In dealing with the question I am going to firstly define economic problem, using the source that I have adapted, talk about the scarcity problem that is needed to be concerned; relating it to an economic model, a free market economy, which is supported by Adam Smith’s viewpoints. Later, I will focus on the “price mechanism” as a social provisioning. In doing so I will attempt to show, using demand and supply diagram, what makes the market works so amazingly and how “selfish” interests of each individual are involved.
I will then mention a bit on how can the mechanism be applied to the labour market to emphasis the importance of such a mechanism. In contrary, I will also pay attention as to how and why would the self-interests effect to the society as a whole and discuss a conflict between self-interests and morality. Throughout my essay, I will illustrate the examples that have been extracted from the real world. In this due course, I will finish this essay by looking back at the contents of my essay and give my conclusion to see which would lead to the wealth of society, basing on my own personal opinions.
The article above paints a gloomy picture of what might happen in the future. It is hard to imagine the world without resouces left. In other words it is scarce and as more and more is used up there will come a time when no resource remains. ” The world’s oil took millions of years to form – we may use it all in little over a century!. ” If you make a list of your all your wants in the space I left above, you probably didn’t have enough space to write down everything you want, even if the whole paper would not have enough space.
What if we carried out this exercise with everyone in the world (more than 6 billion people! )?. Considering all the reasons I have mentioned above, you would find that resources are limited whilst human wants are infinite. This leads to the fundamental economic problem: insufficient goods and services to meet everyone’s needs i. e. scarcity. As society grow to include more people, human tastes and preferences continually grow, creating an inevitable conflict between the magnitudes of human wants and the availability of resources for satisfying them.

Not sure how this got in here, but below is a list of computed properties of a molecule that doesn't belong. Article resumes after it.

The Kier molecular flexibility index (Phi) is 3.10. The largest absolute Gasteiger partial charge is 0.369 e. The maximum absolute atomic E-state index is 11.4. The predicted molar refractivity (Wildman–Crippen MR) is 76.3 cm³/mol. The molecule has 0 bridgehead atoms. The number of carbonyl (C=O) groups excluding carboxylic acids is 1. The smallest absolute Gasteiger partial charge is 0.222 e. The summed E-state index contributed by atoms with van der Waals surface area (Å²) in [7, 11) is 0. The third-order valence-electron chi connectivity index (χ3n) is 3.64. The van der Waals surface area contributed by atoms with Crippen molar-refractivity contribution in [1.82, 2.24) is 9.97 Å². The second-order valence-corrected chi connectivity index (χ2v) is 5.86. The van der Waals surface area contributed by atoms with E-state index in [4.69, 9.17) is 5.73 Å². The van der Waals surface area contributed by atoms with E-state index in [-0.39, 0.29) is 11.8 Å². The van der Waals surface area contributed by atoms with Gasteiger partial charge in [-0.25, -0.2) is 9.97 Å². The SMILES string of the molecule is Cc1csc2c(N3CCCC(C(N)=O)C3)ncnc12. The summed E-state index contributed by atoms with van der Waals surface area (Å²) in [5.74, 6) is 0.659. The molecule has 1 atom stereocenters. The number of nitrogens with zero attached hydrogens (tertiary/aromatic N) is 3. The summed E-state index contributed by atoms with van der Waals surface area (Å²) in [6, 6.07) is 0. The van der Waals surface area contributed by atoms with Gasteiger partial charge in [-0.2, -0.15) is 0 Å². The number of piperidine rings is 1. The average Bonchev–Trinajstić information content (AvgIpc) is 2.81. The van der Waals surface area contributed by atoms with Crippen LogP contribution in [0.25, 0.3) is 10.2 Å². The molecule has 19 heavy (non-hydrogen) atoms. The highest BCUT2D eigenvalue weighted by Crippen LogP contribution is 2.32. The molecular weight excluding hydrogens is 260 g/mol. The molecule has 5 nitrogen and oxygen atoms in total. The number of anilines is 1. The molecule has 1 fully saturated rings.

The tension between limited resources and unlimited wants makes the efficient use of resources especially critical and underscores the importance of optimising behaviour. Therefore, a free market economy should be imposed as an economic model so that the resources can be allocated efficiently to each economic actor. According to Adam Smith’s work, the “An Inquiry into the Nature and Causes of the Wealth of Nations.
One of the most important books on economics ever written, his work established economics as an autonomous subject and launched the economic doctrine of a free market economy. Smith argued that the state should not interfere with the functioning of the economy. It should adopt a free market economy. A free market economy is one of the economic systems, which attempt to solve the basic economic problem with a minimum of regulation and control by governments, and the allocation of resources is determined by very unique system called the price mechanism.
The reason why it is called the “price” mechanism is because the price acts as a signal and an incentive for producers to act in the require way so as to maximise their gain, which, in turn, optimises the allocation of resources in the whole economy. As the objective of social provisioning is to maximise everyone’s satisfaction, then this system achieves best because the system allows each individual to maximise their own benefits. In the market economy, there are four main types of economic actors in a market economy – consumers, workers, firms, and governments.
All economic actors in this system are motivated by pure self-interest where they are all aimed to maximise their own interests. Governments: Governments have traditionally been assumed to want to maximise the welfare of the citizens of their country. However, there is a limited government intervention in the market. In the price mechanism, the forces of demand, representing consumers, and supply representing producers, determine the value of prices of goods. The demand curve has a negative gradient, as there is an inverse relationship between price and quantity demanded.
This shows that the consumers would like to maximise their utilities while minimising the price they have to pay. In the other hand, the supply curve has a positive gradient, due to a direct relationship between price and quantity demanded. This means, the higher the price, the higher the quantity supplied. This is due to producers are motivated by profits. As consumers try to minimise the price and producers try to maximise the price, therefore every time the demand or supply change, the price will adjust automatically towards equilibrium. Adam smith refers this market forces as invisible hands.
The same analysis can be applied to labour markets. The firms would aim for keeping low wages to minimise cost of productions in order to maximise the firms’ profits, therefore a negative gradient of demand curve. The labours would prefer to obtain high incomes rather than low incomes i. e. maximising wages, therefore a positive gradient of supply curve. As a result of both workers’ and firms’ benefit maximisation (selfishness), the wages will adjust automatically towards equilibrium, whenever the demand of labour or supply of labour changes.